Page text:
Gulf has rewarded Portugal quite dearly for the Cabinda concession. According to a "Working Copy" of the Cabinda Gulf contract of 1966, as amended in 1969 and 1971, which was submitted to a United Nations investigating committee, payments to Portugal totalled $11 million in 1969, rose to $16 million in 1970, and are projected by United Church of Christ officials to rise to between $33 million and $50 million this year.
These American dollars will help to pay a large portion of Portugal's critical expense in Angola, the military budget, which was $50 million in 1970. Gulf payments are made in several ways: there is a surface rent of $70 per square kilometer on the concession land; there is a barrel tax of ten cents a barrel on the extracted oil; there is a royalty of 12.5 per cent on all petroleum produced, which may be taken by Portugal either in foreign currency or in oil, both of which help to fuel the war machine; finally there is an income tax of 50 per cent on all net profits, which must be paid in advance. Bonuses of $350,000 are to be paid on all new or renewed contracts.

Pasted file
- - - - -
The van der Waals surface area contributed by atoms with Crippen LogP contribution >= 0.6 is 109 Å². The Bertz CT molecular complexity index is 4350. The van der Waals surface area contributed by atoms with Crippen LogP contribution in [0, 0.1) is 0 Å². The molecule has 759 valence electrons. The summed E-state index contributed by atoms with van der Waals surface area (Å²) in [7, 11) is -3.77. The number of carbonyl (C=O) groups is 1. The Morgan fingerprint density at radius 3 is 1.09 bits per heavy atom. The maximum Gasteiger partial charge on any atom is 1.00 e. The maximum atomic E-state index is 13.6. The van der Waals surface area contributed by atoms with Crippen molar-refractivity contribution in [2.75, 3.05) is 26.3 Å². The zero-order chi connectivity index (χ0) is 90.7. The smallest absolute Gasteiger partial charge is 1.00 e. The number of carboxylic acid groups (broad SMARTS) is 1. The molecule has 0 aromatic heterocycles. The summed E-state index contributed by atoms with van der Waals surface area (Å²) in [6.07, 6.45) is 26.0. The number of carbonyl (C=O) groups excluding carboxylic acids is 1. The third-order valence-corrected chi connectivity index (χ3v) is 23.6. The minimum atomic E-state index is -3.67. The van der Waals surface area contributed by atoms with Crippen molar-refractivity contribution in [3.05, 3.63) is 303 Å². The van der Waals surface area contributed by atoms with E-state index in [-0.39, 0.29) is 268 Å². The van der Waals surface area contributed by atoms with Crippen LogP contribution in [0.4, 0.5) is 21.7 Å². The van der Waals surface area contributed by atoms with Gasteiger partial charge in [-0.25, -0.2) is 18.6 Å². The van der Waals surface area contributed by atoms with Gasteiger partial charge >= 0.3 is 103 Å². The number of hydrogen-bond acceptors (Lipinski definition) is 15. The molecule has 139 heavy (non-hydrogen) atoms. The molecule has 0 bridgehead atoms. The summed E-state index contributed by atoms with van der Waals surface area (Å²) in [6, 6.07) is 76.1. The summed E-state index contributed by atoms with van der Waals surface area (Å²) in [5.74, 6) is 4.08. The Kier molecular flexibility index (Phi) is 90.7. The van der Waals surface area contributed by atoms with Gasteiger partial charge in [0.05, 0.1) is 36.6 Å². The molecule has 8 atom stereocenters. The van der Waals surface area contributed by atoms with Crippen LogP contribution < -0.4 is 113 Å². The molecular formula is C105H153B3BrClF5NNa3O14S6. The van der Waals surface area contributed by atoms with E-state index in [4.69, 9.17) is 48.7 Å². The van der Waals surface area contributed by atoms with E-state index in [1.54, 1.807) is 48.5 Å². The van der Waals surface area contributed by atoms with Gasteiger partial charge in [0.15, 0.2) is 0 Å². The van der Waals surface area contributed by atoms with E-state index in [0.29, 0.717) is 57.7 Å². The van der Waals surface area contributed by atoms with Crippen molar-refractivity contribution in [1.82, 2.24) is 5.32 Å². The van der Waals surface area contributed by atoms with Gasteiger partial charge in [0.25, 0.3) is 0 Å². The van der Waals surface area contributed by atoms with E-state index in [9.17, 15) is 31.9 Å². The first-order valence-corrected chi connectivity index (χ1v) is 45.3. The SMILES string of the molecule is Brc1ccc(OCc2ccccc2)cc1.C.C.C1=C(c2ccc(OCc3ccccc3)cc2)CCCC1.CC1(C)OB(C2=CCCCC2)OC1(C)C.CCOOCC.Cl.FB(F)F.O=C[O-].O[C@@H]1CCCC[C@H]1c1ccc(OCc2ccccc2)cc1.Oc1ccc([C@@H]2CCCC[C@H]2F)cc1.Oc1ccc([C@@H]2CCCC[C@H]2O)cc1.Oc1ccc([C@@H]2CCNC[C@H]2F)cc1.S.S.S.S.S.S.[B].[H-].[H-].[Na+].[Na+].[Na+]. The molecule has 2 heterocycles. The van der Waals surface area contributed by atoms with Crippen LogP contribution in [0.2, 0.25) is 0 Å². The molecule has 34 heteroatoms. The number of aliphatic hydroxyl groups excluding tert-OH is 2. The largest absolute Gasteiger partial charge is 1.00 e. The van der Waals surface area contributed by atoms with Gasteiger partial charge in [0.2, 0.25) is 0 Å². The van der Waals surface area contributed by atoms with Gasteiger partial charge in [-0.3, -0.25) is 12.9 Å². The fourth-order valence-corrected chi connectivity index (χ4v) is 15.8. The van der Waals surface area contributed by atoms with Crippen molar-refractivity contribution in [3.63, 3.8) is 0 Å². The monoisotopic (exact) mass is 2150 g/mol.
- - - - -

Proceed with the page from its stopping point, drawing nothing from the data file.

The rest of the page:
The most crucial provision of the contract-in terms of the ongoing suppression of the Angolese and the people of the other white-ruled enclaves of Southern Africa, is the clause specifying the right to purchase of Cabinda oil by Portugal. As the Angolan Governor General said, "In the mechanized wars of our times...petrol plays such a preponderant part that without reserves of this fuel it is not possible to give the Army sufficient means and elasticity of movement. The machine is the infrastructure of modern war, and machines cannot move without fuel. Hence the valuable support of Angolan oils for our armed forces."
The Cabinda Gulf contract specifies that in addition to its 12.5 per cent royalty in kind, the Portugese may purchase up to 37.5 per cent of the Gulf oil, and in event of war, all of it. Moreover, the Cabinda oil is especially crucial to the South African regime, which has almost no oil reserves of its own, and would depend on friendly Portugal and friendly Gulf in the event of an international embargo.